The Australian tech startup scene is ready to take off, but Australia might become globally irrelevant if our political leaders fail to grasp urgency of the opportunity and scale of required change, according to a report released today by peak not-for-profit group StartupAus. The 70-page Crossroads: An action plan to develop a vibrant tech startup ecosystem in Australia report details the present-day startup environment and puts forward 23 recommendations to put Australia on track to take part in the global startup boom. “We can’t put our head in the sand and ignore this domestic and global transformation. We either get ahead of it, or become irrelevant in the global context. As a nation we need to affect systemic change now. Entrepreneurialism is at the heart of this retooling,” entrepreneur Adrian Turner says in the report. You can read the full report here. According to the report, there are 1000 startups, 1500 founders, 15 incubators and accelerators, as well as seven student incubator programs. It also includes conservative estimates of the limited Australian investment landscape, with $79 million invested by VC funds in startups in 2013, six funds and $22 million in angel investment deals. StartupAus board member Peter Bradd told StartupSmart he believes all levels of government know they had to do more to support the startup ecosystem and are keen to, but lack a comprehensive road map showing what needs to be done. “This is why we’ve shown examples from other countries of how the kind of change we all want can be implemented. We’re not asking for invention and risk, we’re asking to catch up,” Bradd says. Labelling the government’s support of startups as “extremely modest”, the report also details the effective programs rolled out by the United States, the United Kingdom, New Zealand, Singapore, South Korea and the European Union. “We’re not doing much by global standards, so we’re not going to get the opportunities opening up for other countries if we don’t accelerate what we’re doing,” Bradd says. “We’re very far behind.” The report, which explicitly states replicating Silicon Valley is not a viable goal worth pursuing, outlines an ‘action plan’ Australia to strengthen its startup ecosystem. It outlines seven steps that could have an impact in one to two years, 13 that would have an impact in two to five years and three that would have an impact in five to 15 years. Short-term steps include changing the regulation around employee share programs, creating an entrepreneur visa and relaxing 457 visa restrictions for new businesses, as well as developing a “landing pad” or program for Australian startups heading to Silicon Valley. Medium-term steps include creating young entrepreneur scholarships, implementing a national learn-to-code promotion program, establishing a seed co-investment fund and creating loan schemes, as well as enabling a better legislative environment for crowdsourced equity. The long-term steps recommended include a national program of entrepreneurial education, a digital technologies curriculum and a national program to raise awareness about tech startups. StartupAus is a coalition of 50 tech startup community leaders. It is headed by a board that includes Bradd, Google Australia’s Alan Noble, Southern Cross Venture Partner’s Bill Bartee, RiverCity Labs Steve Baxter and ANZ Innovyz Start Accelerator’s Dr Jana Matthews.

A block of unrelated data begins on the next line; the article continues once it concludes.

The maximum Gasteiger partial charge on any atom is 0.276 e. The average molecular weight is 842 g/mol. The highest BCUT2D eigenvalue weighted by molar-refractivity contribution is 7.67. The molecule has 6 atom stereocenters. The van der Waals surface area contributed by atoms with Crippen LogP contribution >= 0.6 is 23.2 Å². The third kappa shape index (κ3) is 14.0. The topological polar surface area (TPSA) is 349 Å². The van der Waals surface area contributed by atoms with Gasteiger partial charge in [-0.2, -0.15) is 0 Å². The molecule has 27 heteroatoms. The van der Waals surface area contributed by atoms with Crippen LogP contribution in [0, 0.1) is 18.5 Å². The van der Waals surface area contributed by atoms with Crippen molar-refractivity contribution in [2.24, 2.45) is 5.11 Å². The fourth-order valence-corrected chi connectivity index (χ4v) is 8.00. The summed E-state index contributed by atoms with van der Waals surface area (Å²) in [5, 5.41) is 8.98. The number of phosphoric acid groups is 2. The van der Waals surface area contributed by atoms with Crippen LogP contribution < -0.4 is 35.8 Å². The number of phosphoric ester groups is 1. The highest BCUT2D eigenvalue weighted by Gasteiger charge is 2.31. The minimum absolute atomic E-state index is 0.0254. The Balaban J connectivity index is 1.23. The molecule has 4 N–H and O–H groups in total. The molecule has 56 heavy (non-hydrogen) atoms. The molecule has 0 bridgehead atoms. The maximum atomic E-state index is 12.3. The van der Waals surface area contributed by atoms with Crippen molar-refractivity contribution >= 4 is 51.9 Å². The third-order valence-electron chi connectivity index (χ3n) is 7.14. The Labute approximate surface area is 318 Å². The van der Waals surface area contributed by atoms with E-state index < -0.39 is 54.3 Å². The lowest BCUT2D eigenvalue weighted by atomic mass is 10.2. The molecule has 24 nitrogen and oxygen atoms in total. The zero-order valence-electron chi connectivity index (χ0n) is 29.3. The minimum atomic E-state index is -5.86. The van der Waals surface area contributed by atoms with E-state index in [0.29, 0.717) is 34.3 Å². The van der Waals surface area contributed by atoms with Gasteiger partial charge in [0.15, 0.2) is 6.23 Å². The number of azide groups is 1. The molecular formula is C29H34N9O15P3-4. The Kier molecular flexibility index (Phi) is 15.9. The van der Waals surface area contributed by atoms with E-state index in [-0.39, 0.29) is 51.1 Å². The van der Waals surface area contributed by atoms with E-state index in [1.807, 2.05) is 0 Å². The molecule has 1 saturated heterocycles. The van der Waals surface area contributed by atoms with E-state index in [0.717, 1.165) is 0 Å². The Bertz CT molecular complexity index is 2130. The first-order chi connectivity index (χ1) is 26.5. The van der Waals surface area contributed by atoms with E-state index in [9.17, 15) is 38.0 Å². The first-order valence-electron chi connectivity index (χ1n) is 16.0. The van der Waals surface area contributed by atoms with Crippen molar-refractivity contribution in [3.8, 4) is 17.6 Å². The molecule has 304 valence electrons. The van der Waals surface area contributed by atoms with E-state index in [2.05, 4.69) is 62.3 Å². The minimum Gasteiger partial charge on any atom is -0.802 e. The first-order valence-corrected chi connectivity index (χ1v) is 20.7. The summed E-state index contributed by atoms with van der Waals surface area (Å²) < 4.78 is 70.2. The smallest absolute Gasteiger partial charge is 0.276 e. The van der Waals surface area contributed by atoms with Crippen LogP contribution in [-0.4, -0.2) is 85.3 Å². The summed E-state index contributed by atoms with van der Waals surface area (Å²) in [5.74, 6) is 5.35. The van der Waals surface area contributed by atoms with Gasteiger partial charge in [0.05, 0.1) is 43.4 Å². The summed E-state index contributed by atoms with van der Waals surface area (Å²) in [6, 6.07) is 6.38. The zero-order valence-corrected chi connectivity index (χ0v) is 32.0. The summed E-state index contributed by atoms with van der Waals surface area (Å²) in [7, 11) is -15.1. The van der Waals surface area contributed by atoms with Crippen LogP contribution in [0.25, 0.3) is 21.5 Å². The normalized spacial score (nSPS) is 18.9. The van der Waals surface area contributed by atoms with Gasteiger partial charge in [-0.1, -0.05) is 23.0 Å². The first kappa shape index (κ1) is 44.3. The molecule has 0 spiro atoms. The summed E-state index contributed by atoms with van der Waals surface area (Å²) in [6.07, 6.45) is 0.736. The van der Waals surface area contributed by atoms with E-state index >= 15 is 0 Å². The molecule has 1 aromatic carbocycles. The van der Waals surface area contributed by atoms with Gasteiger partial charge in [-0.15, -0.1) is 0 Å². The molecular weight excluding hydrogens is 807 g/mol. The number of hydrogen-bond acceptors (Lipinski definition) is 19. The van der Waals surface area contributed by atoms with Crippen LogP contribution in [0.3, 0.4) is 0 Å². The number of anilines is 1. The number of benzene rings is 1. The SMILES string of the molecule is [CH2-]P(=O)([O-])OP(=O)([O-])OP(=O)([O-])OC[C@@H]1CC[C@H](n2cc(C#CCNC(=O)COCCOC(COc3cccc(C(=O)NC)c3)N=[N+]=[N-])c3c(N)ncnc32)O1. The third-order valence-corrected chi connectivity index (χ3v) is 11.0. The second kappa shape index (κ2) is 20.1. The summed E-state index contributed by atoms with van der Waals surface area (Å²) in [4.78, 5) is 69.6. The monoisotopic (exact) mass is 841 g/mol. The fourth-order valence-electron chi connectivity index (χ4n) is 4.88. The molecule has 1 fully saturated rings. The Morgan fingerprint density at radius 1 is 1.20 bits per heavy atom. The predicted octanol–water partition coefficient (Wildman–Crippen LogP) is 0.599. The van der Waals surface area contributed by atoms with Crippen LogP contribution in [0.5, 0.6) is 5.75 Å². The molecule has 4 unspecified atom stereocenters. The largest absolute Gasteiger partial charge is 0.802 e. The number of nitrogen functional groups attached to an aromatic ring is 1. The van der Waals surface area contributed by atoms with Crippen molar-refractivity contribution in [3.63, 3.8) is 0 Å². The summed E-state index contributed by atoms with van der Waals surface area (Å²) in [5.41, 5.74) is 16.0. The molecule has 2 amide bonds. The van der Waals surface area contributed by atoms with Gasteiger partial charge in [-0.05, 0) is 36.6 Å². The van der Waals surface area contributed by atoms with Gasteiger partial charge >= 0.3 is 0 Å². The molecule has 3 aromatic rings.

Spreets founder Dean McEvoy has called for local angel investors to get better and faster at investing in start-ups at a recent angel investor education program. “We all need to learn a little bit more about angel investing,” McEvoy said. “It’s so important we build the education of the angel community here because we need to be better angel investors because if we don’t we’re going to miss out on all the good deals.” McEvoy shared he had pitched Spreets to some people in the room, but would have loved to speak to more of them because he would rather have given an 18 times return on their money to an Australian angel rather than some strangers in Europe he didn’t know that well. “It’s not Aussie versus US investors. It’s really about tech versus non-tech investors,” McEvoy said. “The Australian investors here who have technical experience act exactly the same way, if not better, than the US investors.” McEvoy explained local angel investors could brand themselves as smart, big or fast money. He added that as most angel investors don’t have the cash to be big money and many lack experience running a tech start-up and couldn’t be smart money, that left fast money. “You’re only option is to be fast money here in Australia, because if you can’t be the fast money you’ll miss out on the good deals which will find the smart or big money elsewhere,” McEvoy said, adding angel investors should try to make their decisions within two weeks. Serial angel investor and partner at Blackbird Ventures Bill Bartee said angel investors need to know what they’re getting themselves in for. “The idea is you can do angel investing for a whole range of reasons: to make money, to have fun, because it’s a passion or a hobby,” Bartee says. “You have to remember that even though angel investing is hard and fun, many die, some survive and a few thrive. You have to have that in mind when you do invest because that’s just the nature of the game.” He went on to outline the angel investment ecosystem in the US and Australia. “In the US it’s quite a big market,” Bartee said, citing statistics from the most recent Halo Report that revealed $US20 billion is invested in angel deals each year in the US. These funds went towards 60,000 companies, 80% of which were seed companies. Bartee described the average deal size as between $10,000 and $100,000. The Australian angel investment scene is still emerging. Bartee said they were 12 to 14 angel groups and incubators, including Innovation Bay, Pollenizer and Startmate, as well as several micro venture capital firms such as Tank Stream Ventures, Carnegie and Blackbird. McEvoy added the local community needed to be careful as it developed. “There is a bit of high-fiving when a great deal is done, but actually there are a few people who’ve been screwed over and we need to make sure we’re not going to axe our own angel community here,” he says. Angel investor community Innovation Bay and entrepreneurial community hub Pushstart coordinated the series. They’ve recently uploaded videos of the key presentations here.